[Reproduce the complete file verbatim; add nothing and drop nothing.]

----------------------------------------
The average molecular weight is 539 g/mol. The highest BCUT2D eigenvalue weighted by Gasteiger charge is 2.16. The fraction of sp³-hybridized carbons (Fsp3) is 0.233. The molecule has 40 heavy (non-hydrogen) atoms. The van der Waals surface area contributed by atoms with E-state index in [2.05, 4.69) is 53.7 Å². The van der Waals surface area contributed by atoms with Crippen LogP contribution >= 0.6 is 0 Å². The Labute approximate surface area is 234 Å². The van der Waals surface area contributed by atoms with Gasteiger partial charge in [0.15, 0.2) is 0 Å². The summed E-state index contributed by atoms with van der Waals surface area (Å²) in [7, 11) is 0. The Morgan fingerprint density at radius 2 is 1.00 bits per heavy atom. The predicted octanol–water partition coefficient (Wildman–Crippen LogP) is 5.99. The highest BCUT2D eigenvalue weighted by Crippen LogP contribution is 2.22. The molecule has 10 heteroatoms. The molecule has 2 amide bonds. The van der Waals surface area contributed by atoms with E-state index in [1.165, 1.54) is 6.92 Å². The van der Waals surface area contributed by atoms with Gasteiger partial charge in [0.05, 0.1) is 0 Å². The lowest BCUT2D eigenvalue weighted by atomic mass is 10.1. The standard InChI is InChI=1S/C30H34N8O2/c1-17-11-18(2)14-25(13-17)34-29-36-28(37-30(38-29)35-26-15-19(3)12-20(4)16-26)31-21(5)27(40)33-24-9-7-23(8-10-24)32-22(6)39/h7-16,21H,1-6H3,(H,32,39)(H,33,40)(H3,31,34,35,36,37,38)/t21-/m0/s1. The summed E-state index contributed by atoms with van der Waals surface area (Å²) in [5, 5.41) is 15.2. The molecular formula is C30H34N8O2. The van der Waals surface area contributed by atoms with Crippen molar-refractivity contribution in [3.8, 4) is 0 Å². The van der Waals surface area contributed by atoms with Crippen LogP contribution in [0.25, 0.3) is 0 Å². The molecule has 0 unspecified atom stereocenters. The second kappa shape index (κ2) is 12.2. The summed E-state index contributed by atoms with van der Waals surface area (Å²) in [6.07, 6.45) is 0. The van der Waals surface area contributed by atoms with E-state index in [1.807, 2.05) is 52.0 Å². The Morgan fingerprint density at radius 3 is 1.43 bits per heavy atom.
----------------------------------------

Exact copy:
The average molecular weight is 539 g/mol. The highest BCUT2D eigenvalue weighted by Gasteiger charge is 2.16. The fraction of sp³-hybridized carbons (Fsp3) is 0.233. The molecule has 40 heavy (non-hydrogen) atoms. The van der Waals surface area contributed by atoms with E-state index in [2.05, 4.69) is 53.7 Å². The van der Waals surface area contributed by atoms with Crippen LogP contribution >= 0.6 is 0 Å². The Labute approximate surface area is 234 Å². The van der Waals surface area contributed by atoms with Gasteiger partial charge in [0.15, 0.2) is 0 Å². The summed E-state index contributed by atoms with van der Waals surface area (Å²) in [7, 11) is 0. The Morgan fingerprint density at radius 2 is 1.00 bits per heavy atom. The predicted octanol–water partition coefficient (Wildman–Crippen LogP) is 5.99. The highest BCUT2D eigenvalue weighted by Crippen LogP contribution is 2.22. The molecule has 10 heteroatoms. The molecule has 2 amide bonds. The van der Waals surface area contributed by atoms with E-state index in [1.165, 1.54) is 6.92 Å². The van der Waals surface area contributed by atoms with Gasteiger partial charge in [0.05, 0.1) is 0 Å². The lowest BCUT2D eigenvalue weighted by atomic mass is 10.1. The standard InChI is InChI=1S/C30H34N8O2/c1-17-11-18(2)14-25(13-17)34-29-36-28(37-30(38-29)35-26-15-19(3)12-20(4)16-26)31-21(5)27(40)33-24-9-7-23(8-10-24)32-22(6)39/h7-16,21H,1-6H3,(H,32,39)(H,33,40)(H3,31,34,35,36,37,38)/t21-/m0/s1. The summed E-state index contributed by atoms with van der Waals surface area (Å²) in [5, 5.41) is 15.2. The molecular formula is C30H34N8O2. The van der Waals surface area contributed by atoms with Crippen molar-refractivity contribution in [3.8, 4) is 0 Å². The van der Waals surface area contributed by atoms with Crippen LogP contribution in [0.25, 0.3) is 0 Å². The molecule has 0 unspecified atom stereocenters. The second kappa shape index (κ2) is 12.2. The summed E-state index contributed by atoms with van der Waals surface area (Å²) in [6.07, 6.45) is 0. The van der Waals surface area contributed by atoms with E-state index in [1.807, 2.05) is 52.0 Å². The Morgan fingerprint density at radius 3 is 1.43 bits per heavy atom.